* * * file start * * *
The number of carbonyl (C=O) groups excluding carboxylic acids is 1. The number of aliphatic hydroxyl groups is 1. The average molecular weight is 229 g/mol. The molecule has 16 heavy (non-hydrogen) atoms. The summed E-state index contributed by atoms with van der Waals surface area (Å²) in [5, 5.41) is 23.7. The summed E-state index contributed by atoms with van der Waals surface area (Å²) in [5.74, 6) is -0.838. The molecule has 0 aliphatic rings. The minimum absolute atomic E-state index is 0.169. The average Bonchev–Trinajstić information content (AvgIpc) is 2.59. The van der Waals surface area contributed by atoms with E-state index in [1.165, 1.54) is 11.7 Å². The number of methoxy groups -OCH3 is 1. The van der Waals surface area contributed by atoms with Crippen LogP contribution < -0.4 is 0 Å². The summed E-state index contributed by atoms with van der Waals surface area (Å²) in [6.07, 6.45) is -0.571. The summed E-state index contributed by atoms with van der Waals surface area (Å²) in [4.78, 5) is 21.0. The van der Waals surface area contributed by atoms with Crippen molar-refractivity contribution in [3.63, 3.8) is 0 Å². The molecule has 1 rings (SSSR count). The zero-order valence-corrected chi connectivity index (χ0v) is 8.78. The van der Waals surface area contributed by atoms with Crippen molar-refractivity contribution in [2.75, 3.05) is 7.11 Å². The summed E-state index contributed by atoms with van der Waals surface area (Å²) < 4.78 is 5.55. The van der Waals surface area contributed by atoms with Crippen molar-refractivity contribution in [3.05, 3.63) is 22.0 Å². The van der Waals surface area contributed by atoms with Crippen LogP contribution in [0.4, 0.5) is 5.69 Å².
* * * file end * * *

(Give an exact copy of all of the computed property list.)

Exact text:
The number of carbonyl (C=O) groups excluding carboxylic acids is 1. The number of aliphatic hydroxyl groups is 1. The average molecular weight is 229 g/mol. The molecule has 16 heavy (non-hydrogen) atoms. The summed E-state index contributed by atoms with van der Waals surface area (Å²) in [5, 5.41) is 23.7. The summed E-state index contributed by atoms with van der Waals surface area (Å²) in [5.74, 6) is -0.838. The molecule has 0 aliphatic rings. The minimum absolute atomic E-state index is 0.169. The average Bonchev–Trinajstić information content (AvgIpc) is 2.59. The van der Waals surface area contributed by atoms with E-state index in [1.165, 1.54) is 11.7 Å². The number of methoxy groups -OCH3 is 1. The van der Waals surface area contributed by atoms with Crippen LogP contribution < -0.4 is 0 Å². The summed E-state index contributed by atoms with van der Waals surface area (Å²) in [6.07, 6.45) is -0.571. The summed E-state index contributed by atoms with van der Waals surface area (Å²) in [4.78, 5) is 21.0. The van der Waals surface area contributed by atoms with Crippen molar-refractivity contribution in [3.63, 3.8) is 0 Å². The molecule has 1 rings (SSSR count). The zero-order valence-corrected chi connectivity index (χ0v) is 8.78. The van der Waals surface area contributed by atoms with Crippen molar-refractivity contribution in [2.75, 3.05) is 7.11 Å². The summed E-state index contributed by atoms with van der Waals surface area (Å²) < 4.78 is 5.55. The van der Waals surface area contributed by atoms with Crippen molar-refractivity contribution in [3.05, 3.63) is 22.0 Å². The van der Waals surface area contributed by atoms with Crippen LogP contribution in [0.4, 0.5) is 5.69 Å².